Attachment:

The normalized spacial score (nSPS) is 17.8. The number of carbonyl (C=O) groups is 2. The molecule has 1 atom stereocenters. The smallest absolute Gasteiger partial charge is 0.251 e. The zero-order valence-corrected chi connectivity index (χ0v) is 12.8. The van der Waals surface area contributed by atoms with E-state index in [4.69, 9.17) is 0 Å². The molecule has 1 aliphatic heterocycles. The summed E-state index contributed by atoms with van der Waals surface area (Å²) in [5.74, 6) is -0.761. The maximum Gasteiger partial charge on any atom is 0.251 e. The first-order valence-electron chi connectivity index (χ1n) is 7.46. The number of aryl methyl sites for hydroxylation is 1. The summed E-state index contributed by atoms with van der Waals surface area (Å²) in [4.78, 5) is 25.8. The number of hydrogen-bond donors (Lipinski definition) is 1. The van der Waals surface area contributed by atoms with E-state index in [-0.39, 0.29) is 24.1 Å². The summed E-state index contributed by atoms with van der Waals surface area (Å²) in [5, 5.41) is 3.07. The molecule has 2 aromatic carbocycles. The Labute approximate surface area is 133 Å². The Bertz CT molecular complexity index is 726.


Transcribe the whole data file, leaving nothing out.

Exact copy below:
The normalized spacial score (nSPS) is 17.8. The number of carbonyl (C=O) groups is 2. The molecule has 1 atom stereocenters. The smallest absolute Gasteiger partial charge is 0.251 e. The zero-order valence-corrected chi connectivity index (χ0v) is 12.8. The van der Waals surface area contributed by atoms with E-state index in [4.69, 9.17) is 0 Å². The molecule has 1 aliphatic heterocycles. The summed E-state index contributed by atoms with van der Waals surface area (Å²) in [5.74, 6) is -0.761. The maximum Gasteiger partial charge on any atom is 0.251 e. The first-order valence-electron chi connectivity index (χ1n) is 7.46. The number of aryl methyl sites for hydroxylation is 1. The summed E-state index contributed by atoms with van der Waals surface area (Å²) in [4.78, 5) is 25.8. The number of hydrogen-bond donors (Lipinski definition) is 1. The van der Waals surface area contributed by atoms with E-state index in [-0.39, 0.29) is 24.1 Å². The summed E-state index contributed by atoms with van der Waals surface area (Å²) in [5, 5.41) is 3.07. The molecule has 2 aromatic carbocycles. The Labute approximate surface area is 133 Å². The Bertz CT molecular complexity index is 726.